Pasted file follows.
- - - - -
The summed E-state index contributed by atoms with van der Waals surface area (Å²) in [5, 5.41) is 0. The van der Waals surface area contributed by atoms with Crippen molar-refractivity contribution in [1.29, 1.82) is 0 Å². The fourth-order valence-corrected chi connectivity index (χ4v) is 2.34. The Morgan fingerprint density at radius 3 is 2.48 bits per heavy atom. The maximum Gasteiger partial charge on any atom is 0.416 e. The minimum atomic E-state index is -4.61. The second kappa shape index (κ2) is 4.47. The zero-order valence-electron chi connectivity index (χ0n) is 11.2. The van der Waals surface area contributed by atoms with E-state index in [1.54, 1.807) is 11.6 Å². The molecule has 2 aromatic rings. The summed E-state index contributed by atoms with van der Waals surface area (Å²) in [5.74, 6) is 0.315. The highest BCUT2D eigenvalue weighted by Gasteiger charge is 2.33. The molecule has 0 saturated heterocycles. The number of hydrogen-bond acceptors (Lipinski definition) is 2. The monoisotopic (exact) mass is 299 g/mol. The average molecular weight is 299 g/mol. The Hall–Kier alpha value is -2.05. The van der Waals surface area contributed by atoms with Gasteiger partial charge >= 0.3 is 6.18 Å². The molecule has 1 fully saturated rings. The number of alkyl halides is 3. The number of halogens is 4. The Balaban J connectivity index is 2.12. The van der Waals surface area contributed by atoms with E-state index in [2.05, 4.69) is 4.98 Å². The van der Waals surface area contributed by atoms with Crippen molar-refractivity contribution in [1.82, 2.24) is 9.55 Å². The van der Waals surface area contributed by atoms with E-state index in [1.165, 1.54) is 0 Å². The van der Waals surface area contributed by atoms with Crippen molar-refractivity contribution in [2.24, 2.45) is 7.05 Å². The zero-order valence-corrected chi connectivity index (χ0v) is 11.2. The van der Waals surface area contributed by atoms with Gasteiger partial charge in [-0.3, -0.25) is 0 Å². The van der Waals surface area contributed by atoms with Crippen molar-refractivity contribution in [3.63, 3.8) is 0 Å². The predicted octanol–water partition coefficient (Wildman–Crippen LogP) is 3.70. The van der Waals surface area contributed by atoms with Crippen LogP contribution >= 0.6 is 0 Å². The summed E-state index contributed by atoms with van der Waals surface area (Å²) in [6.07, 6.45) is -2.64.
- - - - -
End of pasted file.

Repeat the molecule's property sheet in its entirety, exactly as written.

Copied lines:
The summed E-state index contributed by atoms with van der Waals surface area (Å²) in [5, 5.41) is 0. The van der Waals surface area contributed by atoms with Crippen molar-refractivity contribution in [1.29, 1.82) is 0 Å². The fourth-order valence-corrected chi connectivity index (χ4v) is 2.34. The Morgan fingerprint density at radius 3 is 2.48 bits per heavy atom. The maximum Gasteiger partial charge on any atom is 0.416 e. The minimum atomic E-state index is -4.61. The second kappa shape index (κ2) is 4.47. The zero-order valence-electron chi connectivity index (χ0n) is 11.2. The van der Waals surface area contributed by atoms with E-state index in [1.54, 1.807) is 11.6 Å². The molecule has 2 aromatic rings. The summed E-state index contributed by atoms with van der Waals surface area (Å²) in [5.74, 6) is 0.315. The highest BCUT2D eigenvalue weighted by Gasteiger charge is 2.33. The molecule has 0 saturated heterocycles. The number of hydrogen-bond acceptors (Lipinski definition) is 2. The monoisotopic (exact) mass is 299 g/mol. The average molecular weight is 299 g/mol. The Hall–Kier alpha value is -2.05. The van der Waals surface area contributed by atoms with Gasteiger partial charge >= 0.3 is 6.18 Å². The molecule has 1 fully saturated rings. The number of alkyl halides is 3. The number of halogens is 4. The Balaban J connectivity index is 2.12. The van der Waals surface area contributed by atoms with E-state index in [2.05, 4.69) is 4.98 Å². The van der Waals surface area contributed by atoms with Crippen molar-refractivity contribution in [1.82, 2.24) is 9.55 Å². The van der Waals surface area contributed by atoms with E-state index in [1.165, 1.54) is 0 Å². The van der Waals surface area contributed by atoms with Crippen molar-refractivity contribution in [2.24, 2.45) is 7.05 Å². The zero-order valence-corrected chi connectivity index (χ0v) is 11.2. The van der Waals surface area contributed by atoms with Gasteiger partial charge in [-0.3, -0.25) is 0 Å². The van der Waals surface area contributed by atoms with Crippen molar-refractivity contribution in [3.63, 3.8) is 0 Å². The predicted octanol–water partition coefficient (Wildman–Crippen LogP) is 3.70. The van der Waals surface area contributed by atoms with Crippen LogP contribution >= 0.6 is 0 Å². The summed E-state index contributed by atoms with van der Waals surface area (Å²) in [6.07, 6.45) is -2.64.